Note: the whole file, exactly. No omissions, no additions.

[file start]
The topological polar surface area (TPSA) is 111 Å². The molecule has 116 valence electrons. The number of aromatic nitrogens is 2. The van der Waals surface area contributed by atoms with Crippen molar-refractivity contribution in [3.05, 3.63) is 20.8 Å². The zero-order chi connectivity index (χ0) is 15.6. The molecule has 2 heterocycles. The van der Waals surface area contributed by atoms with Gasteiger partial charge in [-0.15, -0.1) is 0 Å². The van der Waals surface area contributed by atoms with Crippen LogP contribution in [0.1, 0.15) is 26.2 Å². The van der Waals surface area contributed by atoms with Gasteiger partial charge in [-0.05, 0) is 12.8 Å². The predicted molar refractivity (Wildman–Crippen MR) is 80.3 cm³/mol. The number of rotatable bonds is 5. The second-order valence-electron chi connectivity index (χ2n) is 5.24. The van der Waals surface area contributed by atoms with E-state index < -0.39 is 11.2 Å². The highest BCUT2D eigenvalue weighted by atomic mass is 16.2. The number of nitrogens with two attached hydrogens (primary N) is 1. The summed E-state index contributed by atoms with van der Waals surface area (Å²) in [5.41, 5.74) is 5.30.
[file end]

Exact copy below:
The topological polar surface area (TPSA) is 111 Å². The molecule has 116 valence electrons. The number of aromatic nitrogens is 2. The van der Waals surface area contributed by atoms with Crippen molar-refractivity contribution in [3.05, 3.63) is 20.8 Å². The zero-order chi connectivity index (χ0) is 15.6. The molecule has 2 heterocycles. The van der Waals surface area contributed by atoms with Gasteiger partial charge in [-0.15, -0.1) is 0 Å². The van der Waals surface area contributed by atoms with Crippen LogP contribution in [0.1, 0.15) is 26.2 Å². The van der Waals surface area contributed by atoms with Gasteiger partial charge in [-0.05, 0) is 12.8 Å². The predicted molar refractivity (Wildman–Crippen MR) is 80.3 cm³/mol. The number of rotatable bonds is 5. The second-order valence-electron chi connectivity index (χ2n) is 5.24. The van der Waals surface area contributed by atoms with E-state index < -0.39 is 11.2 Å². The highest BCUT2D eigenvalue weighted by atomic mass is 16.2. The number of nitrogens with two attached hydrogens (primary N) is 1. The summed E-state index contributed by atoms with van der Waals surface area (Å²) in [5.41, 5.74) is 5.30.